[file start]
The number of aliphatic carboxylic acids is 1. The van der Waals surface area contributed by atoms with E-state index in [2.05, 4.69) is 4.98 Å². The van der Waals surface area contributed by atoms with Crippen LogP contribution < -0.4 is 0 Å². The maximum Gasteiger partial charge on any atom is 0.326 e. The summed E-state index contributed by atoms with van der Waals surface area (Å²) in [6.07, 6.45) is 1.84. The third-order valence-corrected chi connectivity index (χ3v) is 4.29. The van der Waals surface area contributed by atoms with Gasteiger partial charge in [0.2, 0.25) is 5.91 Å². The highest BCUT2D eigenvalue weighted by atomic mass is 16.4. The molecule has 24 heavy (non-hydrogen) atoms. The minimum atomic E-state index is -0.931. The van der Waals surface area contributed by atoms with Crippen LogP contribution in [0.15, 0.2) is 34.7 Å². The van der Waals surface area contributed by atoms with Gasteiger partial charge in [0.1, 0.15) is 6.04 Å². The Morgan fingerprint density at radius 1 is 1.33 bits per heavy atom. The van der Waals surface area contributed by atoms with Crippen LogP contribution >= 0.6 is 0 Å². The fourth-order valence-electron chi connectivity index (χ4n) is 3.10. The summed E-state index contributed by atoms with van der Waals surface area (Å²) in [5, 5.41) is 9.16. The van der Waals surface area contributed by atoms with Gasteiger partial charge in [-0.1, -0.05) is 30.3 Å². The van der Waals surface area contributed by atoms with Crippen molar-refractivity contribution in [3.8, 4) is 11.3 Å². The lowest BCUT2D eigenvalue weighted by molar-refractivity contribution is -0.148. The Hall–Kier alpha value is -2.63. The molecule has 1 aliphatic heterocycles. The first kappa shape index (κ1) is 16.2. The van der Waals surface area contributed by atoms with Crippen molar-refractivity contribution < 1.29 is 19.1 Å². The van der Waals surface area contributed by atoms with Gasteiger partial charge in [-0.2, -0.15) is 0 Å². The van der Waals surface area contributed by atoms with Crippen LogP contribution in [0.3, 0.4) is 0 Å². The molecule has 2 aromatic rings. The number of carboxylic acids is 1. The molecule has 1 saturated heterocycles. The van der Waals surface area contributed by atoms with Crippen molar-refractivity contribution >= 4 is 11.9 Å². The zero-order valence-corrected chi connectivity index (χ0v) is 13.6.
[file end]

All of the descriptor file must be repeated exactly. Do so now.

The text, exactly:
The number of aliphatic carboxylic acids is 1. The van der Waals surface area contributed by atoms with E-state index in [2.05, 4.69) is 4.98 Å². The van der Waals surface area contributed by atoms with Crippen LogP contribution < -0.4 is 0 Å². The maximum Gasteiger partial charge on any atom is 0.326 e. The summed E-state index contributed by atoms with van der Waals surface area (Å²) in [6.07, 6.45) is 1.84. The third-order valence-corrected chi connectivity index (χ3v) is 4.29. The van der Waals surface area contributed by atoms with Gasteiger partial charge in [0.2, 0.25) is 5.91 Å². The highest BCUT2D eigenvalue weighted by atomic mass is 16.4. The molecule has 24 heavy (non-hydrogen) atoms. The minimum atomic E-state index is -0.931. The van der Waals surface area contributed by atoms with Crippen LogP contribution in [0.15, 0.2) is 34.7 Å². The van der Waals surface area contributed by atoms with Gasteiger partial charge in [0.1, 0.15) is 6.04 Å². The Morgan fingerprint density at radius 1 is 1.33 bits per heavy atom. The van der Waals surface area contributed by atoms with Crippen LogP contribution >= 0.6 is 0 Å². The fourth-order valence-electron chi connectivity index (χ4n) is 3.10. The summed E-state index contributed by atoms with van der Waals surface area (Å²) in [5, 5.41) is 9.16. The van der Waals surface area contributed by atoms with Gasteiger partial charge in [-0.1, -0.05) is 30.3 Å². The van der Waals surface area contributed by atoms with Crippen molar-refractivity contribution in [3.8, 4) is 11.3 Å². The lowest BCUT2D eigenvalue weighted by molar-refractivity contribution is -0.148. The Hall–Kier alpha value is -2.63. The molecule has 1 aliphatic heterocycles. The first kappa shape index (κ1) is 16.2. The van der Waals surface area contributed by atoms with Crippen molar-refractivity contribution < 1.29 is 19.1 Å². The van der Waals surface area contributed by atoms with Gasteiger partial charge in [-0.2, -0.15) is 0 Å². The van der Waals surface area contributed by atoms with Crippen LogP contribution in [0.3, 0.4) is 0 Å². The molecule has 2 aromatic rings. The number of carboxylic acids is 1. The molecule has 1 saturated heterocycles. The van der Waals surface area contributed by atoms with Crippen molar-refractivity contribution >= 4 is 11.9 Å². The zero-order valence-corrected chi connectivity index (χ0v) is 13.6.